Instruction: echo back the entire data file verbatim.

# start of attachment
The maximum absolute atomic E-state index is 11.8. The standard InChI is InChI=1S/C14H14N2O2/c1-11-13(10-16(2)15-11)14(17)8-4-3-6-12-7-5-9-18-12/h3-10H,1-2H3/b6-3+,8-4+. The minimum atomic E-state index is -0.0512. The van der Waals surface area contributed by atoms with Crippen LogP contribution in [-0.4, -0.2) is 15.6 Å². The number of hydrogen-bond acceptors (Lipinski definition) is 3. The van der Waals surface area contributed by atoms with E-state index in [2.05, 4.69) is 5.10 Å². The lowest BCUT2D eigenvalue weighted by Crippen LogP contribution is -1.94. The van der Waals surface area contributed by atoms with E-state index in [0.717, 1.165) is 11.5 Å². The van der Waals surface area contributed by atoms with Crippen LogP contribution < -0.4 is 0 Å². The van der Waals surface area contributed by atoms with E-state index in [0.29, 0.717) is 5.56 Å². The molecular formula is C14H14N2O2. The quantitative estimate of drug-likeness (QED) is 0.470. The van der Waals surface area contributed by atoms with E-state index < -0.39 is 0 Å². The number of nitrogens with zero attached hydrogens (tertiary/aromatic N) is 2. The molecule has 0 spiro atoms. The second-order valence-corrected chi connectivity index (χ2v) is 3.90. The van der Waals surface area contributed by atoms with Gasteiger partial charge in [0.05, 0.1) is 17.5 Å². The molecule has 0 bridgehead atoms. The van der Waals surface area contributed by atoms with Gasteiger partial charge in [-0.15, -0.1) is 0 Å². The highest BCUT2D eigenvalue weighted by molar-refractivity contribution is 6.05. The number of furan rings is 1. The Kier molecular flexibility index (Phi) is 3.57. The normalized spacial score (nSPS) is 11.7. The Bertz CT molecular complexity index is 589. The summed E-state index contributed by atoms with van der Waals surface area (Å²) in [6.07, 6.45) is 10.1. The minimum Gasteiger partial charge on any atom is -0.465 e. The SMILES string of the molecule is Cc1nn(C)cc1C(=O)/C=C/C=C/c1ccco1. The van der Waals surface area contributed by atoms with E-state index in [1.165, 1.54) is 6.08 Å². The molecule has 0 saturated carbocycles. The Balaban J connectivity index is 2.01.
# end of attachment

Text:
The maximum absolute atomic E-state index is 11.8. The standard InChI is InChI=1S/C14H14N2O2/c1-11-13(10-16(2)15-11)14(17)8-4-3-6-12-7-5-9-18-12/h3-10H,1-2H3/b6-3+,8-4+. The minimum atomic E-state index is -0.0512. The van der Waals surface area contributed by atoms with Crippen LogP contribution in [-0.4, -0.2) is 15.6 Å². The number of hydrogen-bond acceptors (Lipinski definition) is 3. The van der Waals surface area contributed by atoms with E-state index in [2.05, 4.69) is 5.10 Å². The lowest BCUT2D eigenvalue weighted by Crippen LogP contribution is -1.94. The van der Waals surface area contributed by atoms with E-state index in [0.717, 1.165) is 11.5 Å². The van der Waals surface area contributed by atoms with Crippen LogP contribution < -0.4 is 0 Å². The van der Waals surface area contributed by atoms with E-state index in [0.29, 0.717) is 5.56 Å². The molecular formula is C14H14N2O2. The quantitative estimate of drug-likeness (QED) is 0.470. The van der Waals surface area contributed by atoms with E-state index < -0.39 is 0 Å². The number of nitrogens with zero attached hydrogens (tertiary/aromatic N) is 2. The molecule has 0 spiro atoms. The second-order valence-corrected chi connectivity index (χ2v) is 3.90. The van der Waals surface area contributed by atoms with Gasteiger partial charge in [0.05, 0.1) is 17.5 Å². The molecule has 0 bridgehead atoms. The van der Waals surface area contributed by atoms with Gasteiger partial charge in [-0.15, -0.1) is 0 Å². The highest BCUT2D eigenvalue weighted by molar-refractivity contribution is 6.05. The number of furan rings is 1. The Kier molecular flexibility index (Phi) is 3.57. The normalized spacial score (nSPS) is 11.7. The Bertz CT molecular complexity index is 589. The summed E-state index contributed by atoms with van der Waals surface area (Å²) in [6.07, 6.45) is 10.1. The minimum Gasteiger partial charge on any atom is -0.465 e. The SMILES string of the molecule is Cc1nn(C)cc1C(=O)/C=C/C=C/c1ccco1. The van der Waals surface area contributed by atoms with E-state index in [1.165, 1.54) is 6.08 Å². The molecule has 0 saturated carbocycles. The Balaban J connectivity index is 2.01.